[Haskell-cafe] ANNOUNCE: pipes-core 0.0.1
blamario at acanac.net
Sun Mar 11 17:30:32 CET 2012
On 12-03-11 09:09 AM, Paolo Capriotti wrote:
>> The Category law would be broken, though:
>> unawait x>>> id == yield x !== unawait x
> How did you get this equation? It's not even well-typed:
> unawait :: a -> Pipe a b m ()
> yield :: b -> Pipe a b m ()
You're right, it's completely wrong. I was confused last night.
> Someone actually implemented a variation of Pipes with unawait:
> (it's called 'unuse' there).
> I actually agree that it might break associativity or identity, but I
> don't have a counterexample in mind yet.
It's difficult to say without having the implementation of both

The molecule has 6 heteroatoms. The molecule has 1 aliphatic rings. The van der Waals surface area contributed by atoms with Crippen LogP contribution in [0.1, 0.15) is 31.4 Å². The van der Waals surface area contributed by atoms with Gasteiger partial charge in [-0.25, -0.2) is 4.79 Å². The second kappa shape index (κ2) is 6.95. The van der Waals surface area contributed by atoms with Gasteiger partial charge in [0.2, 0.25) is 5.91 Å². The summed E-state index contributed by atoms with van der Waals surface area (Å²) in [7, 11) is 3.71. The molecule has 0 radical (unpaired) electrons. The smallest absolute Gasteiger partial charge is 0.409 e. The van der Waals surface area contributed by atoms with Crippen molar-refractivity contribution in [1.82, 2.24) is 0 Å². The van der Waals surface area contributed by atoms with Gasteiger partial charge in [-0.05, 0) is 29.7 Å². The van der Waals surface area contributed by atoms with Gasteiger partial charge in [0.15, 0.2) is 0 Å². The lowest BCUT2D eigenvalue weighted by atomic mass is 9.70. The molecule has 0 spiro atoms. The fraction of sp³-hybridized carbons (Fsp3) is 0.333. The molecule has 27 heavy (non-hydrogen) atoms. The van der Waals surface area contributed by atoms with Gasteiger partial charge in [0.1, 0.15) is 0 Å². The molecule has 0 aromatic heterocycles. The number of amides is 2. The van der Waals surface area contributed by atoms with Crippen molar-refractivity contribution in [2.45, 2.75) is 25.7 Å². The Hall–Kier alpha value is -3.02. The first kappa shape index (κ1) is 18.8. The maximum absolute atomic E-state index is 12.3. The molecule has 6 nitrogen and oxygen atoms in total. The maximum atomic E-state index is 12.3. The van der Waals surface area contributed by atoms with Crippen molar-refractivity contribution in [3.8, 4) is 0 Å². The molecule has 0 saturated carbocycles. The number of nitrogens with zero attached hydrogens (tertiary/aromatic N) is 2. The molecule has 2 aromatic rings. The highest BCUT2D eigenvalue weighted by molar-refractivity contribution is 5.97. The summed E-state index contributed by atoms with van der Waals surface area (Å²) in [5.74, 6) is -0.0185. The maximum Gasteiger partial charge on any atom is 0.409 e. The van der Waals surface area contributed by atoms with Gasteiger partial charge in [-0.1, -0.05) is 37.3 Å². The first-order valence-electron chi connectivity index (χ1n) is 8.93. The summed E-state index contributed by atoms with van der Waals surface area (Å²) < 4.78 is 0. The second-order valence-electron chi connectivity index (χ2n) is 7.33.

unawait and all the combinators in one package. I'll assume the
following equations hold:
unawait x >> await = return x
unawait x >> yield y = yield y >> unawait x
(p1 >> unawait x) >>> p2 = (p1 >>> p2) <* unawait x -- this
one tripped me up
first (unawait (x, y)) = unawait x
The first two equations would let us move all the unawaits that are
not immediately re-awaited to the end of their monadic pipeline stage:
the unawait can always be performed as the last operation in bulk. The
third equation let allows us to move these unawaits to the end of the
If these equations hold, unawait now appears to be law-abiding to
me. I apologize for my unsubstantiated smears.
The 'unuse' implementation you linked to drops the unmatched Unuse
suspensions, so it doesn't follow the third equation.
> go i True u (Free (Unuse a d)) = go i True u d
> go True o (Free (Unuse a u)) d@(Free (Await _)) = go True o u d
I think this implemanteation does break the Category law, but I'm
having trouble testing it in GHCi.
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